Today, February 4th is National Homemade Soup Day. With colds and flu abounding this time of year, a bowl of homemade soup, especially Chicken Noodle soup, sounds like a great meal.
Making soup is much easier than most people think. You can make your own vegetable or chicken stock to start. But truly, with all the products currently on the market, you can buy broth or stock that is as close to homemade as you can get. Organic stocks are available at Trader Joe's or Whole Foods, both on South Virginia here in Reno, although many of our local grocery stores also carry organic stock.
Once you have made or chosen your base stock, the rest is easy. You can add whatever vegetables you want to the soup: carrots, onions, celery, any dark leafy greens, sweet potatoes, or any variety of squash. If you want chicken meat in your soup, buy boneless, skinless chicken thighs to use in the soup. The fat difference between chicken thighs and chicken breasts is not that different. Using chicken thighs will give your soup a richer flavor. Choose your favorite noodle (egg noodles for traditional for Chicken Noodle soup but rice, orzo or elbow macaroni would work just as well).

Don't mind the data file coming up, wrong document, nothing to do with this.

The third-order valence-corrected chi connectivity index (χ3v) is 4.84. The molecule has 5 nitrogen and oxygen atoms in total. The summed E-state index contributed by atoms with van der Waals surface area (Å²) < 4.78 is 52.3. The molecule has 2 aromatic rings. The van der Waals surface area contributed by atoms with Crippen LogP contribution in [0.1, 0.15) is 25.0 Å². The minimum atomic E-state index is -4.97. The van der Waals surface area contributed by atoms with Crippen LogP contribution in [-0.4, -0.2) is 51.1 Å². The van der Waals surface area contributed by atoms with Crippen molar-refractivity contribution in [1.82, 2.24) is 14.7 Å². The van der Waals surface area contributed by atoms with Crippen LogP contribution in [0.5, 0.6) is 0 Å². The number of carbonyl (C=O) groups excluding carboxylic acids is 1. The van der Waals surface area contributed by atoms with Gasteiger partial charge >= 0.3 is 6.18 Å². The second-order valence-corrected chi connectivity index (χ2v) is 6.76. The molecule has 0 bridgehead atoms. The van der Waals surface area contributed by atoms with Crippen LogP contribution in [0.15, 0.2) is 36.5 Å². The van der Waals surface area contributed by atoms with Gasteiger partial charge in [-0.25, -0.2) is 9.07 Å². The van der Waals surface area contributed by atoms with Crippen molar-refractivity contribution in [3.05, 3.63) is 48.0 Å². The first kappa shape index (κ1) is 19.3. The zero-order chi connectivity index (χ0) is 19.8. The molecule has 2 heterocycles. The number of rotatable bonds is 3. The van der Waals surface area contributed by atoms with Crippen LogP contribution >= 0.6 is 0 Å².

Put a couple of teaspoons of olive oil in your soup pan, then build your layers. Lay the boneless, skinless chicken thighs in the bottom of the saucepan (they will take the longest to cook). You will need 3 to 6 chicken thighs, depending on the size of your pan, how meaty you would like your soup to be, and the amount of soup you would like to make. Lightly salt and pepper your chicken. Top this layer with your vegetables, then add your chicken stock. Bring your soup to a boil, then reduce heat to let your soup simmer for 15-20 minutes. Remove the chicken meat, letting it cool a bit. Add your noodle of choice (1/2 to 1 cup depending on the amount of soup you are making). Once the chiken has cooled some, shred the meat off the bone and add the meat back into your soup, continuing to let it simmer until the noodles are al dente. Remember to add some flavoring-thyme, bay and/or oregano, salt and pepper to taste. Ladel into soup bowls and serve. You can add some crusty bread if you like or even a simple salad to round the meal out.
The beauty of not using a precise recipe, is that you can make a little soup or you can make a lot of soup depending on how many people you are feeding. And what could be better than chicken soup for both the body and the soul?
Bon Appetit, Reno!